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MacBeth lolmac wrote in bethinexile
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Long and Prosperous Life
I started watching Star Trek when it first aired.  I was in second grade at the time, and I completely and totally fell into fannish squee for the first of many times in my life (although I didn't have a word for it until decades later).  We had a black-and-white set then; I didn't see it in colour until years later.

For the rest . . . Wil Wheaton said it better, so I'm going to quote him.

"I was too young to fully understand why, but as I got older and looked back on those years, it became clear: I identified with Spock because he was weird, and cerebral, and he was different from everyone else. He was just like me, but the things that made me a target of ridicule on the playground made him a valuable and vital member of his ship’s crew. In ways that I couldn’t articulate at the time, I wanted to be Mister Spock because if I was, I could be myself – quiet, bookish, alien to the people around me and it wouldn’t be weird. It would be awesome."

I didn't have a word for what I was, but Mr. Spock gave me one.  Leonard Nimoy created a character that gave me a way to think about myself that wasn't an automatic self-denigration.  He may have done more than any other person to save my sanity as I struggled my way through childhood and adolescence.  Ultimately, I had to get beyond the Vulcan model -- Luke Skywalker turned up just at the right time -- but it was Spock who got me ready for the Jedi.

Excuse me now -- I'm going to be watching a Trek marathon for a while . . .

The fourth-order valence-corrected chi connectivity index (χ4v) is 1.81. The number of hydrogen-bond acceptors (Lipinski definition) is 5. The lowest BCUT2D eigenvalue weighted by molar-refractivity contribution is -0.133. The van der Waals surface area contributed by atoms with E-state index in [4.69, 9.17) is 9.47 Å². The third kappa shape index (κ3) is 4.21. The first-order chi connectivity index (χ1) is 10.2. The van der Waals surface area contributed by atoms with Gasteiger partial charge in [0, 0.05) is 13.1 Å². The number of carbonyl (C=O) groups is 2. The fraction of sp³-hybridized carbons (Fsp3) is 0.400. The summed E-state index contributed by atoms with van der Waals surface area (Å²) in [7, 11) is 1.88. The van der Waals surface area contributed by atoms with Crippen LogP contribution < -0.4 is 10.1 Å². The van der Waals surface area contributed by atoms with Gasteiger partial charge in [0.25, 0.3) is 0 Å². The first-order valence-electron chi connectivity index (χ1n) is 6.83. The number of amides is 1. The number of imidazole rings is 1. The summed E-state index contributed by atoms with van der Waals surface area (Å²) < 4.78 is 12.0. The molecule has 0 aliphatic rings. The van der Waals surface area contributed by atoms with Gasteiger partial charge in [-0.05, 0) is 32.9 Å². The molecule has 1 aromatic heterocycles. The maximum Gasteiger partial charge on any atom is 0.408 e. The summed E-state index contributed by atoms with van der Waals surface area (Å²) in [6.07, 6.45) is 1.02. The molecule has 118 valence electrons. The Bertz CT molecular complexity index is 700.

Funny. I identified with Captain Kirk because he was all the things I was not, take-charge, extroverted, swash-buckling. All those adjectives that really, really don't apply to shy, bright, watchful me. I understood the appeal of Spock. I could identify with the outsider, the figure with so much more going on inside than we ever got to see, or he ever wanted to show. The optimist in me kept whispering though, whispering "Yeah, that may be you now, but you can find a way to join, a way to share what you hide inside. Don't settle!"

So acquaintances and townsfolk know my outer Spock, and those I choose get to know, my inner Captain. I won't say Kirk, specifically, because there is a frat boy aspect that I will never, ever be on board with.

That said, Leonard Nimoy was, by all accounts, a gifted, intelligent, kind, and generous man, who worked to leave this world a better place than he found it. We need as many of those as we can find. In the words of his own faith, may his memory be for a blessing.

Edited at 2015-02-28 21:10 (UTC)

*hearts this*

Beautifully said. I did not encounter ST until I was a young adult and as soon as I did I wished I would have known it as a kid because it might have helped me through childhood on some levels. I gave my heart to Bones in the first place and there it remains to this day - but Spock (and Kirk) quickly became just as important to me. Especially Spock whom I often could relate to in his 'being different'. Leoanrd Nimoy brought his character to live in such unique and wonderful ways. And the man behind Spock was just as wonderful fron what I know about him. He has joined my Bones now... up in the stars - I wish him a wonderful joruney.

Thank you for this....and yes, Wil perfectly expressed my own thoughts. I just...yeah...thank you for this.



Thank you for sharing this! :)


"Ultimately, I had to get beyond the Vulcan model -- Luke Skywalker turned up just at the right time -- but it was Spock who got me ready for the Jedi."

My Star Trek race is Vulcan, and Jedi is my religion, and you said things just fine. Sigh...